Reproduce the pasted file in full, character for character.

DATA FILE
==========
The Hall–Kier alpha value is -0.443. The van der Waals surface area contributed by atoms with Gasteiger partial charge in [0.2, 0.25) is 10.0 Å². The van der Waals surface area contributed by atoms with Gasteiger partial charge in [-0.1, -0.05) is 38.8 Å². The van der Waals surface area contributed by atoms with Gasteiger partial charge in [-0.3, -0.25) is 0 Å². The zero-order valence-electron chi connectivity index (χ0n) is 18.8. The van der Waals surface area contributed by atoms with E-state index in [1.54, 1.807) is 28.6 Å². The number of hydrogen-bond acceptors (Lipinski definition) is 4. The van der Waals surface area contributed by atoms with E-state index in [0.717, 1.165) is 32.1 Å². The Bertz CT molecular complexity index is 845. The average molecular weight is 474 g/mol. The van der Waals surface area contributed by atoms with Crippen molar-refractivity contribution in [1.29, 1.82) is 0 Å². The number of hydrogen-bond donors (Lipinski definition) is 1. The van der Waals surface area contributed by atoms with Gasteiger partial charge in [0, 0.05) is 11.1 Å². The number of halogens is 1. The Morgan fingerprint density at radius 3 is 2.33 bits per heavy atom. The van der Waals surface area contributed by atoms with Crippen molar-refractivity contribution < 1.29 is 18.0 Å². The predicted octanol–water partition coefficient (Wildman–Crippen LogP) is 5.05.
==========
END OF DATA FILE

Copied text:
The Hall–Kier alpha value is -0.443. The van der Waals surface area contributed by atoms with Gasteiger partial charge in [0.2, 0.25) is 10.0 Å². The van der Waals surface area contributed by atoms with Gasteiger partial charge in [-0.1, -0.05) is 38.8 Å². The van der Waals surface area contributed by atoms with Gasteiger partial charge in [-0.3, -0.25) is 0 Å². The zero-order valence-electron chi connectivity index (χ0n) is 18.8. The van der Waals surface area contributed by atoms with E-state index in [1.54, 1.807) is 28.6 Å². The number of hydrogen-bond acceptors (Lipinski definition) is 4. The van der Waals surface area contributed by atoms with E-state index in [0.717, 1.165) is 32.1 Å². The Bertz CT molecular complexity index is 845. The average molecular weight is 474 g/mol. The van der Waals surface area contributed by atoms with Crippen molar-refractivity contribution in [1.29, 1.82) is 0 Å². The number of hydrogen-bond donors (Lipinski definition) is 1. The van der Waals surface area contributed by atoms with Gasteiger partial charge in [0, 0.05) is 11.1 Å². The number of halogens is 1. The Morgan fingerprint density at radius 3 is 2.33 bits per heavy atom. The van der Waals surface area contributed by atoms with Crippen molar-refractivity contribution < 1.29 is 18.0 Å². The predicted octanol–water partition coefficient (Wildman–Crippen LogP) is 5.05.